National Category
Medical and Health Sciences
Research subject
Medicine
Identifiers
URN: urn:nbn:se:oru:diva-8013DOI: 10.1186/1476-069X-7-18PubMedID: 18495003OAI: oai:DiVA.org:oru-8013DiVA: diva2:240379
Available from: 2009-09-28 Created: 2009-09-28 Last updated: 2011-05-10Bibliographically approved
In thesis
1. Health symptoms and potential effects on the blood-brain and blood-cerebrospinal fluid barriers associated with use of wireless telephones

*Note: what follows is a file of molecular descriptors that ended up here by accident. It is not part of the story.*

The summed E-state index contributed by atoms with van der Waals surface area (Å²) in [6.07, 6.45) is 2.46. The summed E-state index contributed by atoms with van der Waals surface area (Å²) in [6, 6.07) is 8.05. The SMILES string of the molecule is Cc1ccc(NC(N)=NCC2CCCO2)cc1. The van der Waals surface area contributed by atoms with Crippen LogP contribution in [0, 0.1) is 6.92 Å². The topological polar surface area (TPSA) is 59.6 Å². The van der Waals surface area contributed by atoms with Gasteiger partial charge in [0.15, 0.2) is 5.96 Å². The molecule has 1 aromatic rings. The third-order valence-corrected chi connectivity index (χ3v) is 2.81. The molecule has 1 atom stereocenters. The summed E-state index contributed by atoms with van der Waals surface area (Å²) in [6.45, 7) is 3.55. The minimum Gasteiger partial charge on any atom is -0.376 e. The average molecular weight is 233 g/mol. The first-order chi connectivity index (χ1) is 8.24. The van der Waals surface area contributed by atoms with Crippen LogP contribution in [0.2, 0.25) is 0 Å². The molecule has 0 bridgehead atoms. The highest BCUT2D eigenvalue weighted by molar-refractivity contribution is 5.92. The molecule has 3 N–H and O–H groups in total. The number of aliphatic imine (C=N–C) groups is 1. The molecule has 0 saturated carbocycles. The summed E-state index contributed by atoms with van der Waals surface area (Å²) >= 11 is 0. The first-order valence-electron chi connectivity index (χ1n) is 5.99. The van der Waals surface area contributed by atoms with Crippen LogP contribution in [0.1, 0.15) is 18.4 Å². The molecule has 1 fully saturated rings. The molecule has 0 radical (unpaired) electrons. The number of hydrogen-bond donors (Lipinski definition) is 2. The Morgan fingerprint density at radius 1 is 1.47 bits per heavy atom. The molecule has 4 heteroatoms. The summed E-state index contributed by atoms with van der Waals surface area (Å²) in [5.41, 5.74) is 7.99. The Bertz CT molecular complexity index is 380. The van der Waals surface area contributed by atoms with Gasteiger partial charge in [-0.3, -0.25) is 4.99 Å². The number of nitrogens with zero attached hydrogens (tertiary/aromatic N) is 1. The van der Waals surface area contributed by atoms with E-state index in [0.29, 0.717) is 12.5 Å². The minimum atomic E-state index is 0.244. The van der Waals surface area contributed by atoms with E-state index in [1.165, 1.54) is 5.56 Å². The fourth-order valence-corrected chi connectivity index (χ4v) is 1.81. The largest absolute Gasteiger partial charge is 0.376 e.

Open this publication in new window or tab >>Health symptoms and potential effects on the blood-brain and blood-cerebrospinal fluid barriers associated with use of wireless telephones
2009 (English)Doctoral thesis, comprehensive summary (Other academic)
Abstract [en]